Rubber Roofing Material
Most roofing materials available on the market today offer some unique benefit that makes them popular with homeowners in Tempe. In the case of rubber roofing, it’s affordability that draws in buyers.
Materials Involved In Rubber Roof Systems
A properly-installed rubber roof actually relies on several different materials working together. Here is a summary of the materials and equipment used to install rubber roofs.
1 Rubber Roofing
It’s important to make a distinction between rubber roofing and SPF roofing. The latter is a form of foam roofing. Proper rubber roofing arrives at the job site in shingles or long sheets. As with metal roofing, rubber material is graded based on its thickness. Thicker rubber invariably costs more.
Most rubber roofs are installed directly over the existing roof of a home. This process requires a specialized adhesive designed to fix the rubber in position permanently.
3 Push Broom
As noted above, some forms of rubber roofing are manufactured in sheets or strips. These are applied with the aid of a push broom to ensure that the roofing material adheres evenly. Wrinkles or bubbles in the roofing produce weak points than can cause the roof to leak after installation.
4 Foam Insulation
While some rubber roofs are installed without insulation, many homeowners opt to have foam insulation installed at the same time as their new roof. Dense foam insulation is applied underneath the external rubber material using similar installation techniques.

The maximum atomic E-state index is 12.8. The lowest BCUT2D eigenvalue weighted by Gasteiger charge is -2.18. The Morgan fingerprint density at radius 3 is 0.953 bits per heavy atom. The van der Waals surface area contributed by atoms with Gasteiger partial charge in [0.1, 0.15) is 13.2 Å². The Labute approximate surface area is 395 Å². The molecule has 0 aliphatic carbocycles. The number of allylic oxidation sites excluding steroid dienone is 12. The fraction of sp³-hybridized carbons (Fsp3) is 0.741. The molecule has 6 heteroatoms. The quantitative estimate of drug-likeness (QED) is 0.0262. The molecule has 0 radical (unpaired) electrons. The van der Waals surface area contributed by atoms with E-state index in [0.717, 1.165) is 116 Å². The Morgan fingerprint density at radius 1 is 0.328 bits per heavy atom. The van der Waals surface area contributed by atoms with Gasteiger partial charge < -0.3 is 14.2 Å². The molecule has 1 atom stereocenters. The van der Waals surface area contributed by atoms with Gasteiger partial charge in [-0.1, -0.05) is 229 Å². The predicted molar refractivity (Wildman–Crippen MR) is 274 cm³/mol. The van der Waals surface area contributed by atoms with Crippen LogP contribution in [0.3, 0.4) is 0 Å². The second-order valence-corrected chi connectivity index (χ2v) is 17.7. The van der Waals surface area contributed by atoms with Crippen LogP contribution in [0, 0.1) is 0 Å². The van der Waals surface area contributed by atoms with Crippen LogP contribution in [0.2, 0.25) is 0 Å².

Rubber Roofs Benefits And Drawbacks
As with every roofing material, rubber has both strengths and weaknesses to offer homeowners. One of rubber’s prime advantages is its inherent resistance to water. This makes rubber roofing particularly well-suited to homes with low slope roofs where water drains very slowly. The way that rubber roofing can be installed on top of an existing roof as described above is another point in its favor. This leads to faster, cheaper installation work with minimal prep time. Rubber’s flexibility allows it to conform to any roof shape, no matter how complex. Rubber also makes for a surprisingly durable roof covering; it performs better over time than some more common materials like asphalt. Good rubber roofs will typically last for 30 to 50 years after installation. Properly installed rubber roofs require minimal maintenance.
Rubber roofs are not without their drawbacks, though. They sit in the middle of the price range for roofing materials. A rubber roof is never the homeowner’s cheapest option; standard materials like asphalt shingles are virtually always cheaper. Rubber is also a middle-of-the-road material in terms of strength; metal roofing provides a tougher roof surface. Rubber roofs are vulnerable to heavy impacts and sharp blows such as those imparted by falling branches or debris driven by high winds. Rubber’s ability to improve a home’s energy efficiency is also debatable. Extremely high temperatures can damage a rubber roof by causing it to bubble or peel. This impairs the roof’s ability to keep water out, requiring repair work to prevent leaks. Finally, because of the relatively recent introduction of rubber roofs in Tempe Arizona, their environmental impact is not fully understood. Some ecological watchdog groups believe that rubber roofs might contaminate runoff water that makes it way into the ground, although this theory has not yet been confirmed by scientific research.
Ecobuilt Roofing | Building Contractors
Tempe Rubber Roofs Installer
(855) 547 2454